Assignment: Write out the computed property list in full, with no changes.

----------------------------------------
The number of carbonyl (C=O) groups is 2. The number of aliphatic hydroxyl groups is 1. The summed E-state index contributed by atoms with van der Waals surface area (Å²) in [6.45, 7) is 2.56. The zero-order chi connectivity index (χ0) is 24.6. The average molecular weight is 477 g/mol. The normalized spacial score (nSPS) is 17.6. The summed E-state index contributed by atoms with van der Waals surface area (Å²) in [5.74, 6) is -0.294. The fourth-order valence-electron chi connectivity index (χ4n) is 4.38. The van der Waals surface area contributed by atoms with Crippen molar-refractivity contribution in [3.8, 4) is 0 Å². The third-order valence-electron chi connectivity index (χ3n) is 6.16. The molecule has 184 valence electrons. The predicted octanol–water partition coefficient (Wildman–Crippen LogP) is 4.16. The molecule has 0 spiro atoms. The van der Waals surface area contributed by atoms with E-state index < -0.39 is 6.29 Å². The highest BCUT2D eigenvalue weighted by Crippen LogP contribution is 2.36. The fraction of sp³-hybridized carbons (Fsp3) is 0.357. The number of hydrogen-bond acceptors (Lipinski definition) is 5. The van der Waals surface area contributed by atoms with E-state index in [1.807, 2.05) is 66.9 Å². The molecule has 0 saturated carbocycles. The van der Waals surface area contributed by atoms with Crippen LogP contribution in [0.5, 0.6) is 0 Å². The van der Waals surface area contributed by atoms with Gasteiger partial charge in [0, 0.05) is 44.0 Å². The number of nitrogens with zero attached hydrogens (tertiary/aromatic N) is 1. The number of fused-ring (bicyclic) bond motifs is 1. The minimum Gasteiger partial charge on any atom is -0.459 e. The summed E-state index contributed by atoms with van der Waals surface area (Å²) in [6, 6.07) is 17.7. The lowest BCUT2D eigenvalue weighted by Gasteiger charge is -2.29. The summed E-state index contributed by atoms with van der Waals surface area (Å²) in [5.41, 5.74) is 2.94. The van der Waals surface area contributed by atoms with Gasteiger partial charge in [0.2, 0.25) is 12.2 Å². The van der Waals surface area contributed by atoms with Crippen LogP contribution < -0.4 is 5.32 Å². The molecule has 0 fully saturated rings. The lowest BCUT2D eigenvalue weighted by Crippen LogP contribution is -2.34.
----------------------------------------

The number of carbonyl (C=O) groups is 2. The number of aliphatic hydroxyl groups is 1. The summed E-state index contributed by atoms with van der Waals surface area (Å²) in [6.45, 7) is 2.56. The zero-order chi connectivity index (χ0) is 24.6. The average molecular weight is 477 g/mol. The normalized spacial score (nSPS) is 17.6. The summed E-state index contributed by atoms with van der Waals surface area (Å²) in [5.74, 6) is -0.294. The fourth-order valence-electron chi connectivity index (χ4n) is 4.38. The van der Waals surface area contributed by atoms with Crippen molar-refractivity contribution in [3.8, 4) is 0 Å². The third-order valence-electron chi connectivity index (χ3n) is 6.16. The molecule has 184 valence electrons. The predicted octanol–water partition coefficient (Wildman–Crippen LogP) is 4.16. The molecule has 0 spiro atoms. The van der Waals surface area contributed by atoms with E-state index < -0.39 is 6.29 Å². The highest BCUT2D eigenvalue weighted by Crippen LogP contribution is 2.36. The fraction of sp³-hybridized carbons (Fsp3) is 0.357. The number of hydrogen-bond acceptors (Lipinski definition) is 5. The van der Waals surface area contributed by atoms with E-state index in [1.807, 2.05) is 66.9 Å². The molecule has 0 saturated carbocycles. The van der Waals surface area contributed by atoms with Crippen LogP contribution in [0.5, 0.6) is 0 Å². The van der Waals surface area contributed by atoms with Gasteiger partial charge in [0, 0.05) is 44.0 Å². The number of nitrogens with zero attached hydrogens (tertiary/aromatic N) is 1. The number of fused-ring (bicyclic) bond motifs is 1. The minimum Gasteiger partial charge on any atom is -0.459 e. The summed E-state index contributed by atoms with van der Waals surface area (Å²) in [6, 6.07) is 17.7. The lowest BCUT2D eigenvalue weighted by Gasteiger charge is -2.29. The summed E-state index contributed by atoms with van der Waals surface area (Å²) in [5.41, 5.74) is 2.94. The van der Waals surface area contributed by atoms with Gasteiger partial charge in [0.2, 0.25) is 12.2 Å². The van der Waals surface area contributed by atoms with Crippen LogP contribution < -0.4 is 5.32 Å². The molecule has 0 fully saturated rings. The lowest BCUT2D eigenvalue weighted by Crippen LogP contribution is -2.34.